Carousels will pump drinking water in Mozambique through new UN project

12 September 2005

As schoolchildren in Mozambique spin and ride on a carousel in their schoolyard in the near future, they will be inadvertently pumping drinking water from boreholes into a tank for use by the school and surrounding communities, thanks to a new initiative unveiled today by two United Nations agencies and a Dutch company.

Some 40,000 children in 60 rural Mozambican schools will benefit from the joint project of the UN World Food Programme (WFP), the UN Children’s Fund (UNICEF) and the Dutch logistics company TNT, using a concept that has already proved hugely successful in South Africa and Swaziland.

“This children’s roundabout is really a unique and innovative solution to solve the water problems faced by rural areas,” said Hennie Wesseling, TNT Director, who came to Mozambique from the group’s headquarters in the Netherlands for the inauguration of the first play pump at Intaca Primary School in Maputo province.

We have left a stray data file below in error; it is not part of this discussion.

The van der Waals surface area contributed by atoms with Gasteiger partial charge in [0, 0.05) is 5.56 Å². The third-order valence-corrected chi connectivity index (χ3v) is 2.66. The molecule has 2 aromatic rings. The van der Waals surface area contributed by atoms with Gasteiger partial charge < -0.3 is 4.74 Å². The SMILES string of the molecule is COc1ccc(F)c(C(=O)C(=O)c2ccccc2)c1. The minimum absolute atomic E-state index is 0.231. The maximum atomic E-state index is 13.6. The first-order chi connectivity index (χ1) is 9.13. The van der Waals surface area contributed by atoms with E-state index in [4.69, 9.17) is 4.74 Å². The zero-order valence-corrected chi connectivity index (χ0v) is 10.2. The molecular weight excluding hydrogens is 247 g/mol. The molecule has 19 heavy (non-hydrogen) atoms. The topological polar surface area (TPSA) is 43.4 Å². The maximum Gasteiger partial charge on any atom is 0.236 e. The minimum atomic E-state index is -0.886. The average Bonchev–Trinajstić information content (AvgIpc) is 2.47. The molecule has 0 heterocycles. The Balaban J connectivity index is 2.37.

“It is wonderful to see the children having so much fun on these roundabouts while at the same time bringing an essential service to the community,” he added.

The roundabout pumps are part of a broader programme called “Flourishing Schools” initiated through a US$444,000 donation from TNT. In the first phase, 30 roundabout play pumps will be installed in schools in the provinces of Maputo, Gaza and Inhambane. In addition, 30 conventional hand pumps will be installed in Manica and Sofala.

“By ensuring children have access to clean water, food and an education, we are giving the children of Mozambique the best possible chance of building a brighter and healthier tomorrow,” said WFP Country Director Angela Van Rynbach at the inauguration.

In a joint effort to improve learning conditions in primary schools in Mozambique, WFP and UNICEF are supporting the Government of Mozambique through the Ministry of Education and Culture and the Ministry of Public Works, with the input of TNT funding.

“Partnerships are essential if we are to help Mozambique’s education and culture sector as well as the sector of water and sanitation to get back on their feet after so many years of devastating war,” Ms. Van Rynbach said.


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